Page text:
The prototype for the MeerKAT radio telescope, KAT-7, has reached a major milestone with the successful completion of all the telescope antennas.
The MeerKAT is the precursor array for the world’s largest telescope, the Square Kilometre Array (SKA). SA is currently bidding against Australia to host the SKA.
The KAT-7 telescope has achieved a major milestone, since all seven of the dishes have now been successfully fitted with “cold” radio receivers, signalling the completion of the antennas, according to the KAT-7 project team.
“The first astronomical image has already been made using cold receivers on all seven KAT-7 dishes. The radio galaxy Centaurus A, whose intense radio emission is powered by a massive black hole in the centre of the galaxy, was selected for this purpose.”
It adds that the resulting image is much more sensitive than the preliminary image made with just four of the KAT-7 dishes fitted with un-cooled receivers in 2010. The improvement is due to both the cooling of the receivers and the availability of all seven dishes of the array.
“The radio receivers and all their components are cooled to about 70 Kelvin (-203º Celsius) in order to reduce the ‘noise’, which is inherent in all radio (and TV) receivers. This allows the telescope to see much fainter objects than it would if the receivers and ‘feeds’ operated at room temperature and were not cooled.”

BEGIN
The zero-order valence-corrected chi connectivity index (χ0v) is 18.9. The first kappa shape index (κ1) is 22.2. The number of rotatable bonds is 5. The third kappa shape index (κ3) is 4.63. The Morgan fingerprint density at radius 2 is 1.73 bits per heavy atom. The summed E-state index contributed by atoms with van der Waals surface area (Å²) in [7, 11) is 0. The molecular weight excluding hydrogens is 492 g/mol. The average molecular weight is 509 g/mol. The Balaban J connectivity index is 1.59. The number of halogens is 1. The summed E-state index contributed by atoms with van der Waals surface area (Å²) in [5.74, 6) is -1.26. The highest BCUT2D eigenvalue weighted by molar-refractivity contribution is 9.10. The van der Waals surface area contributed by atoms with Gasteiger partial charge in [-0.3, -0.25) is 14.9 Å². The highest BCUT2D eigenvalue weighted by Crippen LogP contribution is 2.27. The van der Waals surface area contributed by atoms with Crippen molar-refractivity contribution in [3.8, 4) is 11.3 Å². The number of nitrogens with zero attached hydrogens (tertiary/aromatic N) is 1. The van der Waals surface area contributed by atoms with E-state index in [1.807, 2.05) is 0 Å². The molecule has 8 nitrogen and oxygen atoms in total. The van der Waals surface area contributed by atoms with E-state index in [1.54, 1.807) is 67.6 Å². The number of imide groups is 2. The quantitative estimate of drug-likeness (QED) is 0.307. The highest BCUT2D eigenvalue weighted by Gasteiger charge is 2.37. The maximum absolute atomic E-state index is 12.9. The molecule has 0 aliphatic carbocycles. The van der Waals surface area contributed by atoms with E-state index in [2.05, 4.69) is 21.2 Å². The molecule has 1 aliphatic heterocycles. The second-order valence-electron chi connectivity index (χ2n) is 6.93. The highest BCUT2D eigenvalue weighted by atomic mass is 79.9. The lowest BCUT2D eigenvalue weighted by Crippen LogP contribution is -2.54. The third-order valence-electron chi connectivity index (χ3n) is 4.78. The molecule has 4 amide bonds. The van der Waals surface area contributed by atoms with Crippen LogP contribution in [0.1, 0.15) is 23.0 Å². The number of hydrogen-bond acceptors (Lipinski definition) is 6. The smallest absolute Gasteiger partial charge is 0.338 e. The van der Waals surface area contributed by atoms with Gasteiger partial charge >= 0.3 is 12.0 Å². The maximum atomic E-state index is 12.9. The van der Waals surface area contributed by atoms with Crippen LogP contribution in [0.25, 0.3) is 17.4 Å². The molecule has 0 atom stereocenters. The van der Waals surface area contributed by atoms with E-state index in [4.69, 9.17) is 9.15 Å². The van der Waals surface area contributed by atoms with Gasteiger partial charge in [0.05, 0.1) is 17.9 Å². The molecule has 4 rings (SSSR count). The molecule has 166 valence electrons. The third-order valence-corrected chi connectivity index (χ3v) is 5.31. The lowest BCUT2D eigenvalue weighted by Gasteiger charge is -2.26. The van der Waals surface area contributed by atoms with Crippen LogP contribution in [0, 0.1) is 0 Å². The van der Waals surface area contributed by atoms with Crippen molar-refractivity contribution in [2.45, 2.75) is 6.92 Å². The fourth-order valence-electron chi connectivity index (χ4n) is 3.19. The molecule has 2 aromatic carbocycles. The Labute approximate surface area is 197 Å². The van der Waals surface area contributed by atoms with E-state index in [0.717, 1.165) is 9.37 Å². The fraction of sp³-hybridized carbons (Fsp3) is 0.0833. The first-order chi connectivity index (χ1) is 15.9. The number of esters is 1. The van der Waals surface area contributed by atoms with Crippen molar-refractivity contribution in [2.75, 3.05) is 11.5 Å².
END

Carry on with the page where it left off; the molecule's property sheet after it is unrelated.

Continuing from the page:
The team says cooling improves the sensitivity of the receivers by more than a factor of 2.5, which in turn reduces the observation time to achieve a given image quality by more than a factor of six.
“This improvement in performance will allow KAT-7 to perform early science in preparation for the MeerKAT and SKA. These preliminary observations will be focused on the needs of the MeerKAT large survey projects, and include imaging of nearby galaxies and work on radio transients and pulsars, for which KAT-7 is well suited.”
KAT-7 tests technology for the MeerKAT, which is in its early construction phase and is due for completion in 2016.
“This latest milestone in the development of the KAT-7 telescope has again been achieved on schedule. The technical staff on the site: Siyabulela Tshongweni, Sibusiso Wakhaba, Andre Walker and Matthys Maree, have worked with great commitment, together with the rest of the SKA SA team, Stellenbosch company EMSS, and Cape Town company Tellumat, to achieve this goal. All four technicians have been trained in their special hi-tech skills by the SKA SA project,” says MeerKAT project manager Willem Esterhuyse.
In August, the MeerKAT telescope passed its first design review with flying colours, according to a panel of international experts.
It will be the largest and most sensitive radio telescope in the southern hemisphere, until the completion of the SKA in 2024, and will have 64 dishes.
The SKA SA project office recently said the KAT-7 telescope is reaching engineering completion. Commissioning and learning will be ongoing and an operational baseline will be established by the end of the year. With the completion of KAT-7, the project team will focus on the construction of the bigger MeerKAT.